Researchers led by Yasuyuki Kaneko, MD, analyzed data from 24 patients with a left ventricular ejection fraction of 45% or less and obstructive sleep apnea whose physiological data were monitored while they slept (polysomnography). The following morning, researchers measured their blood pressure, heart rate, left ventricular dimension, and ejection fraction. The subjects were then randomly selected to receive either medical therapy alone or continuous positive airway pressure for one month. After a month, the assessment was repeated. They found that the group who received treatment for apnea had lower systolic blood pressures and improved left ventricular systolic function.
The researchers concluded: “Obstructive sleep apnea may thus have an adverse effect in heart failure that can be addressed by targeted therapy.”
Trauma Center Distribution a Growing Problem
The distribution of trauma centers in the United States varies widely, although the nation had 1154 trauma centers in 2002, more than twice the number in 1991, according to researchers from the American College of Surgeons Committee on Trauma and the Johns Hopkins Bloomberg School of Public Health in Baltimore in a report in the March 26, 2003, issue of the Journal of the American Medical Association (JAMA. 2003;289:1515–1522).
“The results of this survey suggest the need for several aggressive steps to improve day-to-day care of the injured and bolster the infrastructure needed to adequately respond to mass casualties and disasters when they occur. First, despite the encouraging growth in trauma system development, gaps in trauma center coverage remain and must be addressed,” they write. “More refined measures of access are needed to identify more adequately underserved areas (eg, percentage of the population that resides within 15 to 30 minutes of a trauma center), as individuals in some parts of the country do not currently benefit from the care afforded by a trauma center. Poor access to trauma center care is particularly acute in more rural areas of the country. Second, to ensure effective and efficient systems of care, evidence-based guidelines are needed to establish the optimal number of level I and II trauma centers.”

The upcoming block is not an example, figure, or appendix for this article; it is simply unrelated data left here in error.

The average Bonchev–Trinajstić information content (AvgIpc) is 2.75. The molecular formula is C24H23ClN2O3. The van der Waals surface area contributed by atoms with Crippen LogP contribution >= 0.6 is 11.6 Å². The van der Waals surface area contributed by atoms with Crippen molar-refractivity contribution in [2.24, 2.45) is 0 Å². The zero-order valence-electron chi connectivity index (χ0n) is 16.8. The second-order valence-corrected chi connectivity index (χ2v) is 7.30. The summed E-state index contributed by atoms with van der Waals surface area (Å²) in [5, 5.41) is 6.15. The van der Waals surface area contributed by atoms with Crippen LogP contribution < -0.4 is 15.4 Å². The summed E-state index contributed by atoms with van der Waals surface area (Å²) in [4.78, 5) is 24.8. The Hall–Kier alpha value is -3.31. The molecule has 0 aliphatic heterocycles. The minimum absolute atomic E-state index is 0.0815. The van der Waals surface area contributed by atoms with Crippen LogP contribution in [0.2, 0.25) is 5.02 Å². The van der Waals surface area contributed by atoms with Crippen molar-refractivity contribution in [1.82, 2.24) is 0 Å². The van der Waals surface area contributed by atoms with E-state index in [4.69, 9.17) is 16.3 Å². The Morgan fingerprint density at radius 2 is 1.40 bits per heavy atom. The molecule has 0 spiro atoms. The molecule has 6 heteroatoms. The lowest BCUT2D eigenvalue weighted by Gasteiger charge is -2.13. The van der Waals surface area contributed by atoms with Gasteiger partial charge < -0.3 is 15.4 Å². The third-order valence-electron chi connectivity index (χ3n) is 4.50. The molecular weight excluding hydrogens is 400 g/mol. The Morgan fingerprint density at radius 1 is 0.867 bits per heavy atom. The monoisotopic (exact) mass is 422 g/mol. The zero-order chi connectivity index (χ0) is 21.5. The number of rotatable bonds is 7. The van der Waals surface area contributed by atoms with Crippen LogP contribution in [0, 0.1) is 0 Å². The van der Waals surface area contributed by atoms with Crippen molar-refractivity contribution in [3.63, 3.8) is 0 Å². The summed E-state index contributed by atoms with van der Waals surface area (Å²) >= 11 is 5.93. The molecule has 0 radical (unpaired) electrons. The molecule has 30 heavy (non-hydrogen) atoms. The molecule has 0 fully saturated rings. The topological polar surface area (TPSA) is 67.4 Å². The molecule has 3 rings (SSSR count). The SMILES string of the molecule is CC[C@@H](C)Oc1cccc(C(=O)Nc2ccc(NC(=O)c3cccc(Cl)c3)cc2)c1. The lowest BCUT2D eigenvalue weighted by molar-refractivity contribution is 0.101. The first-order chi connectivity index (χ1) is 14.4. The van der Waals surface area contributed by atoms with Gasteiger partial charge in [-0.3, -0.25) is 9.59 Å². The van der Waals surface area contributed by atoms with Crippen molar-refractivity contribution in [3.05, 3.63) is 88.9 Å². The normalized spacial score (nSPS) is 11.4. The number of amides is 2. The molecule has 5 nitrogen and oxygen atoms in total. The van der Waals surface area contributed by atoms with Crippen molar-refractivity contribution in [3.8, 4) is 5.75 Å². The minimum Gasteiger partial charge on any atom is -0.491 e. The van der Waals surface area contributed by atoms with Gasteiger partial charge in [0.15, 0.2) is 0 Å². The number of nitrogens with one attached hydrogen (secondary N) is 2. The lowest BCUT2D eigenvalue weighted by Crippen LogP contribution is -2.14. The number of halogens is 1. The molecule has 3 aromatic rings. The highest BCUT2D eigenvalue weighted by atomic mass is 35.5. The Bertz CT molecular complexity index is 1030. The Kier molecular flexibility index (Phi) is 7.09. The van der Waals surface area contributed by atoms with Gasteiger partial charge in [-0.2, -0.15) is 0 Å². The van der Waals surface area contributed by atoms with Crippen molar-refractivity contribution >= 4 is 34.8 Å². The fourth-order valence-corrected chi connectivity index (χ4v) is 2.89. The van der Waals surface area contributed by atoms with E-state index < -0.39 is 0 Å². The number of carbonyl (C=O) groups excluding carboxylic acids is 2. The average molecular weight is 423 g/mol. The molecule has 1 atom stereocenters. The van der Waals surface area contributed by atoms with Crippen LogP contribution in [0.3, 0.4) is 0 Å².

Level I and II trauma centers provide the most sophisticated care to the more severely injured patients. The researchers noted that the availability of trauma center care is particularly important today, with the nation putting an emphasis on preparedness for potential terrorism.
“The good news is that the number of trauma centers in the country has increased over the last decade. The bad news is that many communities still do not have access to adequate trauma care, especially in rural parts of the country,” said lead author Ellen MacKenzie, PhD, professor of health policy and management and director of the Johns Hopkins School of Public Health’s Center for Injury Research and Policy.